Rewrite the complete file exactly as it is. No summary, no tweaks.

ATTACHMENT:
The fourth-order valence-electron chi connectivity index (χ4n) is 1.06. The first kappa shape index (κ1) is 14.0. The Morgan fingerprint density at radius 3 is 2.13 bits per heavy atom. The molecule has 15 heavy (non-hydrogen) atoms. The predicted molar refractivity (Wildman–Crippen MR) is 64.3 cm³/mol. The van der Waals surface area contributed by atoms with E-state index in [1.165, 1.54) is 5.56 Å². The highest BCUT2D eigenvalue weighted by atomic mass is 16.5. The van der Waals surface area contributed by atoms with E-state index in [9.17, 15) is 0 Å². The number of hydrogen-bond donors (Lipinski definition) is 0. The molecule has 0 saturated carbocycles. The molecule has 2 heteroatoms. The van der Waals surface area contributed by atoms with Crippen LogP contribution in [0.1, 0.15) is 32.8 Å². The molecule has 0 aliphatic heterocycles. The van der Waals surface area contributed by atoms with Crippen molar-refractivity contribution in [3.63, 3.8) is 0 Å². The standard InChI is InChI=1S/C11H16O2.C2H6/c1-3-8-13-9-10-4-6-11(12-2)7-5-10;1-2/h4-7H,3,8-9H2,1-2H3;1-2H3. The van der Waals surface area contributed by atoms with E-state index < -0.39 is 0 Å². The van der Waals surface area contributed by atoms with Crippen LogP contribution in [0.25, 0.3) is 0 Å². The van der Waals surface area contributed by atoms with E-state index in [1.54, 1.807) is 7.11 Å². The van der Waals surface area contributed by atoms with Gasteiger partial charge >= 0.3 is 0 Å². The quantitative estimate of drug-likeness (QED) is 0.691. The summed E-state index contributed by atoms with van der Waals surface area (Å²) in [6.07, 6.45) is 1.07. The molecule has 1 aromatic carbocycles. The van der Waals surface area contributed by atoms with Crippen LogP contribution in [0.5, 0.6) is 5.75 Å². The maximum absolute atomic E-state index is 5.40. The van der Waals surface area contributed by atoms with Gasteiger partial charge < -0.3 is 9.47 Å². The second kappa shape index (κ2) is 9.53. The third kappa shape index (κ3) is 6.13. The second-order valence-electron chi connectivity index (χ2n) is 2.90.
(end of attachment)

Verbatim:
The fourth-order valence-electron chi connectivity index (χ4n) is 1.06. The first kappa shape index (κ1) is 14.0. The Morgan fingerprint density at radius 3 is 2.13 bits per heavy atom. The molecule has 15 heavy (non-hydrogen) atoms. The predicted molar refractivity (Wildman–Crippen MR) is 64.3 cm³/mol. The van der Waals surface area contributed by atoms with E-state index in [1.165, 1.54) is 5.56 Å². The highest BCUT2D eigenvalue weighted by atomic mass is 16.5. The van der Waals surface area contributed by atoms with E-state index in [9.17, 15) is 0 Å². The number of hydrogen-bond donors (Lipinski definition) is 0. The molecule has 0 saturated carbocycles. The molecule has 2 heteroatoms. The van der Waals surface area contributed by atoms with Crippen LogP contribution in [0.1, 0.15) is 32.8 Å². The molecule has 0 aliphatic heterocycles. The van der Waals surface area contributed by atoms with Crippen molar-refractivity contribution in [3.63, 3.8) is 0 Å². The standard InChI is InChI=1S/C11H16O2.C2H6/c1-3-8-13-9-10-4-6-11(12-2)7-5-10;1-2/h4-7H,3,8-9H2,1-2H3;1-2H3. The van der Waals surface area contributed by atoms with E-state index < -0.39 is 0 Å². The van der Waals surface area contributed by atoms with Crippen LogP contribution in [0.25, 0.3) is 0 Å². The van der Waals surface area contributed by atoms with E-state index in [1.54, 1.807) is 7.11 Å². The van der Waals surface area contributed by atoms with Gasteiger partial charge >= 0.3 is 0 Å². The quantitative estimate of drug-likeness (QED) is 0.691. The summed E-state index contributed by atoms with van der Waals surface area (Å²) in [6.07, 6.45) is 1.07. The molecule has 1 aromatic carbocycles. The van der Waals surface area contributed by atoms with Crippen LogP contribution in [0.5, 0.6) is 5.75 Å². The maximum absolute atomic E-state index is 5.40. The van der Waals surface area contributed by atoms with Gasteiger partial charge < -0.3 is 9.47 Å². The second kappa shape index (κ2) is 9.53. The third kappa shape index (κ3) is 6.13. The second-order valence-electron chi connectivity index (χ2n) is 2.90.